Study Shows Rising Age of First Drug Use in Teens, Young Adults

The WSU study showed that the average age at which young people first consumed alcohol or smoked cigarettes rose from 16 in 2004 to 17 in 2017. Those who reported using heroin or cocaine for the first time had an average age of just over 17 in 2004, which had risen to about 18 for heroin and close to 19 for cocaine by 2017.

The average age at which teens and young adults start using drugs has been rising, according to a study published today in JAMA Pediatrics.

The study examined changes in the average age of first drug use for 18 different drugs–including alcohol and tobacco products–between 2004 and 2017 and found that average ages had increased for the majority of those drugs.

For example, the study showed that the average age at which young people first consumed alcohol or smoked cigarettes rose from 16 in 2004 to 17 in 2017. Those who reported using heroin or cocaine for the first time had an average age of just over 17 in 2004, which had risen to about 18 for heroin and close to 19 for cocaine by 2017.

“This is great news, because delaying drug use prevents early exposure, which is associated with a variety of negative health consequences, including increased risk of drug use disorder and long-term impairments such as depression, neurocognitive deficits, involvement in risky behaviors, and sexually transmitted diseases, said lead author Karl Alcover, a postdoctoral research associate in Washington State University’s Elson S. Floyd College of Medicine.

In their study, the researchers used publicly available data collected as part of the National Survey on Drug Use and Health, an annual survey that looks at drug use in a representative sample of US residents aged 12 and older. They included data on 84,317 respondents between the ages of 12 and 21 who were surveyed between 2004 and 2017 and had reported first-time drug use in the previous 12 months.

The researchers analyzed the data to estimate the average age at first-time use for 18 internationally regulated drugs for each year included in the study. Looking at year-to-year trends, they found that the average age at first use had increased for 12 out of 18 drugs, including alcohol, cocaine, ecstasy, hallucinogens, heroin, inhalants, LSD, marijuana, stimulants, and tobacco products such as cigars, cigarettes and smokeless tobacco. For the other six drugs–crack cocaine, methamphetamines, opioids, PCP, sedatives, and tranquilizers–they found no statistically significant changes in the age at first use.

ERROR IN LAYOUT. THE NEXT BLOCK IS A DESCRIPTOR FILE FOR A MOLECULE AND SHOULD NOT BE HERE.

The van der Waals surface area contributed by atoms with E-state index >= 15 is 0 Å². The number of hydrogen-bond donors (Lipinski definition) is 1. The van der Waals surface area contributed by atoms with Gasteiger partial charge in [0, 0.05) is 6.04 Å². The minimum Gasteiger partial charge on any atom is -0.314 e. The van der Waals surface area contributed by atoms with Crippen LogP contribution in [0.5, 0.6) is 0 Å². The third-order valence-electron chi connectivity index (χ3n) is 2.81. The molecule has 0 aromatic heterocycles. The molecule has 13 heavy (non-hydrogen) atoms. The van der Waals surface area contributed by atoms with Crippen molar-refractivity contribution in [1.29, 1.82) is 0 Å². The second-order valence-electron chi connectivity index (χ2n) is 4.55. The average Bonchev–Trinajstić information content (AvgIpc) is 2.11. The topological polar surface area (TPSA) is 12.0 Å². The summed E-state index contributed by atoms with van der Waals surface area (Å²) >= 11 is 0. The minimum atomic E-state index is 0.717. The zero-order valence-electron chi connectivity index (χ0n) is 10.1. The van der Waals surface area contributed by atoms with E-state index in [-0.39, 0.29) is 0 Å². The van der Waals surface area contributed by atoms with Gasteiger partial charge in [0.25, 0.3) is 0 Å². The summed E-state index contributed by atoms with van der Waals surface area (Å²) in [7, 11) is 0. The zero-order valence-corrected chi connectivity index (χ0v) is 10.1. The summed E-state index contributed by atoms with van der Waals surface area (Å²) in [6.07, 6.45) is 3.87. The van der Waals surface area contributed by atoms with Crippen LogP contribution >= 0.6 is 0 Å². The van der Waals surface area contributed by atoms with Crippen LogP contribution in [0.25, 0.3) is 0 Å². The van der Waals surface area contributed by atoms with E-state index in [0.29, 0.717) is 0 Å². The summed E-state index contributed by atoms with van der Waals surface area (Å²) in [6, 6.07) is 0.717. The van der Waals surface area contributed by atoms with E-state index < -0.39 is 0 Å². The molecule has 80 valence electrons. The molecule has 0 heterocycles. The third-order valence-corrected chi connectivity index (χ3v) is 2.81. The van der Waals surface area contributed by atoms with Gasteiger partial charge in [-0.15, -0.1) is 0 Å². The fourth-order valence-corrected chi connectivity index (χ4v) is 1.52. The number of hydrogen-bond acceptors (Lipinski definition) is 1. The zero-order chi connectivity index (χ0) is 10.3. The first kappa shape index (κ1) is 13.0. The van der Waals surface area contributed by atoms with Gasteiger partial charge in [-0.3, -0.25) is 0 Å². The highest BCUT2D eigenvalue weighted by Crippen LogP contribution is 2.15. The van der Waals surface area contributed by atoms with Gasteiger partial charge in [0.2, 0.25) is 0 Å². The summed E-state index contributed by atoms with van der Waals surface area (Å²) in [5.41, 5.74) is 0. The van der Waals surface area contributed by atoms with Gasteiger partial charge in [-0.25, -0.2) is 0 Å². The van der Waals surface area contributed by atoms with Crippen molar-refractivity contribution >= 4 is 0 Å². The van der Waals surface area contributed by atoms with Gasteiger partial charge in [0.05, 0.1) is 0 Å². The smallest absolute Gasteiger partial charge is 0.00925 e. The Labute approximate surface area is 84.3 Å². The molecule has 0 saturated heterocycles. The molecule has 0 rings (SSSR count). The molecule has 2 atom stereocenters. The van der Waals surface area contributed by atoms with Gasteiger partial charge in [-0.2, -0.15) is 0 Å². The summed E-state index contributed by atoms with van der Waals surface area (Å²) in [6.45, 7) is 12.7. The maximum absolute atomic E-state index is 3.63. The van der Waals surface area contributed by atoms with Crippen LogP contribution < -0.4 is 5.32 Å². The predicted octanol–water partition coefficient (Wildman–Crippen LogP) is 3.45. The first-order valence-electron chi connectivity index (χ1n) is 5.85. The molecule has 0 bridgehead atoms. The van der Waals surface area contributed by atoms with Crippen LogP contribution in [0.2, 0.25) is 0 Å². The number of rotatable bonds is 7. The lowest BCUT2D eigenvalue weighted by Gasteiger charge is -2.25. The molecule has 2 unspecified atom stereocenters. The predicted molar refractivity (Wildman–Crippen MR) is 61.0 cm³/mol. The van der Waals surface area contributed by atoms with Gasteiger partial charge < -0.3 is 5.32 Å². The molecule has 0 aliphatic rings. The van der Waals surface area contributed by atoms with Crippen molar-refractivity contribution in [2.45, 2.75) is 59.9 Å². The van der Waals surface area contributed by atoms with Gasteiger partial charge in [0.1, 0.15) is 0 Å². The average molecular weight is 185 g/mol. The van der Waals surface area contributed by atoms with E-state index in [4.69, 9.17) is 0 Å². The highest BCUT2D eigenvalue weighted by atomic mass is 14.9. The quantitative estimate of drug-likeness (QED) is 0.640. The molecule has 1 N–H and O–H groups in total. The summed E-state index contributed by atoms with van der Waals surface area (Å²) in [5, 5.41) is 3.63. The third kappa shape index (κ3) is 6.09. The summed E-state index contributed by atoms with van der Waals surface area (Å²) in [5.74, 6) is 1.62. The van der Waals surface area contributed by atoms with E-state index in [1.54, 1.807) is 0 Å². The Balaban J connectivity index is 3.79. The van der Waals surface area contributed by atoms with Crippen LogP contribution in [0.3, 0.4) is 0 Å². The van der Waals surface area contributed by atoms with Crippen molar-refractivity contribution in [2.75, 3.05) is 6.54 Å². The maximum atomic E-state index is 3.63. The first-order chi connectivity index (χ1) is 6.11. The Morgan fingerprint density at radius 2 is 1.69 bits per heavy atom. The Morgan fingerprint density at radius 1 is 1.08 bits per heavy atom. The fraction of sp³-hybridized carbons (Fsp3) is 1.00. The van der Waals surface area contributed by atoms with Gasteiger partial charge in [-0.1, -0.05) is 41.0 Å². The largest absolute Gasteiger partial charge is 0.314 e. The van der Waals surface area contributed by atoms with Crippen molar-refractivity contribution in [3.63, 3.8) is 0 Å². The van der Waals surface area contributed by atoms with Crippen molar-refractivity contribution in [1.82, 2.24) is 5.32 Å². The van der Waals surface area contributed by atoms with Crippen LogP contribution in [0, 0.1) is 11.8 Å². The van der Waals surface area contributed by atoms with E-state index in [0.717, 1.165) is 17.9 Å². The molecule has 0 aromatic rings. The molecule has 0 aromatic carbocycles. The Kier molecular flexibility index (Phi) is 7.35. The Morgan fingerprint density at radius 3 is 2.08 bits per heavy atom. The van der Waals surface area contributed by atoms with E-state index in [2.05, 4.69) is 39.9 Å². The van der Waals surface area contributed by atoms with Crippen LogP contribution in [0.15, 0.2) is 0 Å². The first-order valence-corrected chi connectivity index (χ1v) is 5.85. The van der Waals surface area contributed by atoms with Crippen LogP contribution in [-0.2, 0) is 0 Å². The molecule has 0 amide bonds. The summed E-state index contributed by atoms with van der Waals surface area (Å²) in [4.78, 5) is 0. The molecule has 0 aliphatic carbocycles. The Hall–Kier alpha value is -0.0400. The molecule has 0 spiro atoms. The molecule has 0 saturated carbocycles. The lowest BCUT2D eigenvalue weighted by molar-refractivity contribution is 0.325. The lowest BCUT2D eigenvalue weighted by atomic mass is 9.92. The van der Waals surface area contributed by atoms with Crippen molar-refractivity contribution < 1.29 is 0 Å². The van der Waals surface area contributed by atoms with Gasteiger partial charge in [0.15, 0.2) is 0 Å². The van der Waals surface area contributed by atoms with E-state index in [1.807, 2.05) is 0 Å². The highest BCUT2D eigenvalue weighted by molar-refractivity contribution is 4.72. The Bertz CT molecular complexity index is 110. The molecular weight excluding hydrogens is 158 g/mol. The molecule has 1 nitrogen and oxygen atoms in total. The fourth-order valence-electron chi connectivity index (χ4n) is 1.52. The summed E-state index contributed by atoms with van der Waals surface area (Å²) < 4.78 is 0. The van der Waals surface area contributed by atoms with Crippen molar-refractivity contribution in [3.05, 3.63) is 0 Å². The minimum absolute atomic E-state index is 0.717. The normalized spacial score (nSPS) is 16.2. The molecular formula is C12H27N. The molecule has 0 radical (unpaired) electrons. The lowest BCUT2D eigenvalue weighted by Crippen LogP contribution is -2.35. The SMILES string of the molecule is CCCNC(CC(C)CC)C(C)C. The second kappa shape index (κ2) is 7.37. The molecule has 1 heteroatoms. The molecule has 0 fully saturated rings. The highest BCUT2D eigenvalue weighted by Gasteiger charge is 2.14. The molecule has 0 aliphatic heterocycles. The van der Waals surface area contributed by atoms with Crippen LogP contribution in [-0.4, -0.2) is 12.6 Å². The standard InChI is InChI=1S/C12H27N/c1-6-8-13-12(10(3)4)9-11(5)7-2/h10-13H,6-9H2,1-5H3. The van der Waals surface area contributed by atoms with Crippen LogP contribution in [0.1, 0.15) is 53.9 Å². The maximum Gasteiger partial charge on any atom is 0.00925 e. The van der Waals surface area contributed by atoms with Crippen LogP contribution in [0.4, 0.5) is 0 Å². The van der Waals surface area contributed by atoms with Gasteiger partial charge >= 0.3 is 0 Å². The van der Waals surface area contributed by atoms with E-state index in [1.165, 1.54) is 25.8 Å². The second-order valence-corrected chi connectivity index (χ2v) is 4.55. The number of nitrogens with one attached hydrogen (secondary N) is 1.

Increases were relatively consistent from year to year for all but two drugs: alcohol and LSD. In 2004, the average age at which young people first consumed alcohol was approximately 16 years. It increased consistently through 2014, after which it leveled off at about age 17 in 2017. The average age of first use of LSD increased significantly through 2014 and subsequently declined, but still showed an overall increase over the entire timeframe studied. These findings suggest that trends toward starting to use at a later age may have already ended for those two drugs, Alcover said.

The earliest average age of first drug use across the study timeframe was 15.4 for inhalants, whereas the latest average age was 18.0 for cocaine and crack cocaine.

“Our study shows that since 2004 fewer individuals started using drugs at age 15 and younger, which is what we would typically consider as early-onset drug use,” Alcover said. “These promising trends may serve as early evidence that prevention strategies–especially those focused on teens and young adults–are working.”

Alcover said the next step is to investigate what drives the trends seen in this study. The success of prevention efforts is one possible explanation, but it could also be that young people’s preferences have switched to new drugs such as e-cigarettes, which were not included in the survey data. He also noted that further research should be done to understand why some drugs did not show an increase in average age, which could help improve prevention strategies for those drugs.

“Prevention of drug use is the best approach to reducing drug-related burden in the population,” Alcover said.

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